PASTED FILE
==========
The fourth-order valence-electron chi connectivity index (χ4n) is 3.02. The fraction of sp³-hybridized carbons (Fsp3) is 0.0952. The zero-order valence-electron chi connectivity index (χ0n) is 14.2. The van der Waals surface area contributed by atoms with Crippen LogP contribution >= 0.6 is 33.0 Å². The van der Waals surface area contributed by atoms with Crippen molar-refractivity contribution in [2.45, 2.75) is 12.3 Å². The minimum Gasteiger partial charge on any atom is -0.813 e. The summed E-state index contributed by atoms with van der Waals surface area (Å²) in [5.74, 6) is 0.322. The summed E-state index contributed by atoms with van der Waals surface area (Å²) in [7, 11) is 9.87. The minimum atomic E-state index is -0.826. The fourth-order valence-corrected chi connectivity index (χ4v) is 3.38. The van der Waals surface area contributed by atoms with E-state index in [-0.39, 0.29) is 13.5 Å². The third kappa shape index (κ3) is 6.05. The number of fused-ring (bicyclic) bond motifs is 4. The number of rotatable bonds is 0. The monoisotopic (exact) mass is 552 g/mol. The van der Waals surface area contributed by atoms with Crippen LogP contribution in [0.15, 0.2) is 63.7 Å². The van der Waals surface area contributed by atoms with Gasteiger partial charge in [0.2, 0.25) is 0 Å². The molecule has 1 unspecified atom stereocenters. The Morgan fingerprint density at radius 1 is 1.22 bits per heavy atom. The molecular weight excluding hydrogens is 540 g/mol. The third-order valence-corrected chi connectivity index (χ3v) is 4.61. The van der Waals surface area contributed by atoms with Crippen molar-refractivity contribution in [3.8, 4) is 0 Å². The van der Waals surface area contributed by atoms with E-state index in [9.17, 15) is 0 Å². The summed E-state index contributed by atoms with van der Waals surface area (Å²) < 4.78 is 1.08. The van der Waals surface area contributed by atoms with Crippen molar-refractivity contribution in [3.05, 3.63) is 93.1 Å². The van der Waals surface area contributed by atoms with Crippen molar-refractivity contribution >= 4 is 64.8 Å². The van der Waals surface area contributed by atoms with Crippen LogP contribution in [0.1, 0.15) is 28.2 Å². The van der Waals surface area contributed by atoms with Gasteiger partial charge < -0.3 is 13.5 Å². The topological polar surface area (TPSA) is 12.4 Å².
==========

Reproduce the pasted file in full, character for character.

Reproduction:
The fourth-order valence-electron chi connectivity index (χ4n) is 3.02. The fraction of sp³-hybridized carbons (Fsp3) is 0.0952. The zero-order valence-electron chi connectivity index (χ0n) is 14.2. The van der Waals surface area contributed by atoms with Crippen LogP contribution >= 0.6 is 33.0 Å². The van der Waals surface area contributed by atoms with Crippen molar-refractivity contribution in [2.45, 2.75) is 12.3 Å². The minimum Gasteiger partial charge on any atom is -0.813 e. The summed E-state index contributed by atoms with van der Waals surface area (Å²) in [5.74, 6) is 0.322. The summed E-state index contributed by atoms with van der Waals surface area (Å²) in [7, 11) is 9.87. The minimum atomic E-state index is -0.826. The fourth-order valence-corrected chi connectivity index (χ4v) is 3.38. The van der Waals surface area contributed by atoms with E-state index in [-0.39, 0.29) is 13.5 Å². The third kappa shape index (κ3) is 6.05. The number of fused-ring (bicyclic) bond motifs is 4. The number of rotatable bonds is 0. The monoisotopic (exact) mass is 552 g/mol. The van der Waals surface area contributed by atoms with Crippen LogP contribution in [0.15, 0.2) is 63.7 Å². The van der Waals surface area contributed by atoms with Gasteiger partial charge in [0.2, 0.25) is 0 Å². The molecule has 1 unspecified atom stereocenters. The Morgan fingerprint density at radius 1 is 1.22 bits per heavy atom. The molecular weight excluding hydrogens is 540 g/mol. The third-order valence-corrected chi connectivity index (χ3v) is 4.61. The van der Waals surface area contributed by atoms with Crippen molar-refractivity contribution in [3.8, 4) is 0 Å². The van der Waals surface area contributed by atoms with E-state index in [9.17, 15) is 0 Å². The summed E-state index contributed by atoms with van der Waals surface area (Å²) < 4.78 is 1.08. The van der Waals surface area contributed by atoms with Crippen molar-refractivity contribution in [3.05, 3.63) is 93.1 Å². The van der Waals surface area contributed by atoms with Crippen molar-refractivity contribution >= 4 is 64.8 Å². The van der Waals surface area contributed by atoms with Crippen LogP contribution in [0.1, 0.15) is 28.2 Å². The van der Waals surface area contributed by atoms with Gasteiger partial charge < -0.3 is 13.5 Å². The topological polar surface area (TPSA) is 12.4 Å².